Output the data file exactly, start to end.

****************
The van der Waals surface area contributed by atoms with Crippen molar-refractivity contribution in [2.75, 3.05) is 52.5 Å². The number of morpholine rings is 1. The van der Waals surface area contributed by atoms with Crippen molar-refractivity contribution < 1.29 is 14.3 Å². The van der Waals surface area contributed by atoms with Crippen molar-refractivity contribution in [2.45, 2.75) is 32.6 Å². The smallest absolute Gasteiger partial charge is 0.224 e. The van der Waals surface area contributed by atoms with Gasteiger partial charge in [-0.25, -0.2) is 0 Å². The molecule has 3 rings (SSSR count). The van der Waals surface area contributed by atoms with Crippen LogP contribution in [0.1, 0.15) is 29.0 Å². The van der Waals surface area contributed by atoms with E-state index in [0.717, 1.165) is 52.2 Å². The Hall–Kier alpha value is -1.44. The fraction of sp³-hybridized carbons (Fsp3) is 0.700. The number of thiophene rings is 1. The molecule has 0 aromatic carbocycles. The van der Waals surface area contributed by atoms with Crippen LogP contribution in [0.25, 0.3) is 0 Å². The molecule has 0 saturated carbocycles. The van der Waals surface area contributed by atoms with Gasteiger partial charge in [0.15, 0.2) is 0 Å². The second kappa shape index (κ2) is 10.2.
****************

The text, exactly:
The van der Waals surface area contributed by atoms with Crippen molar-refractivity contribution in [2.75, 3.05) is 52.5 Å². The number of morpholine rings is 1. The van der Waals surface area contributed by atoms with Crippen molar-refractivity contribution < 1.29 is 14.3 Å². The van der Waals surface area contributed by atoms with Crippen molar-refractivity contribution in [2.45, 2.75) is 32.6 Å². The smallest absolute Gasteiger partial charge is 0.224 e. The van der Waals surface area contributed by atoms with Gasteiger partial charge in [-0.25, -0.2) is 0 Å². The molecule has 3 rings (SSSR count). The van der Waals surface area contributed by atoms with Crippen LogP contribution in [0.1, 0.15) is 29.0 Å². The van der Waals surface area contributed by atoms with E-state index in [0.717, 1.165) is 52.2 Å². The Hall–Kier alpha value is -1.44. The fraction of sp³-hybridized carbons (Fsp3) is 0.700. The number of thiophene rings is 1. The molecule has 0 aromatic carbocycles. The van der Waals surface area contributed by atoms with Crippen LogP contribution in [0.25, 0.3) is 0 Å². The molecule has 0 saturated carbocycles. The van der Waals surface area contributed by atoms with Gasteiger partial charge in [0.15, 0.2) is 0 Å². The second kappa shape index (κ2) is 10.2.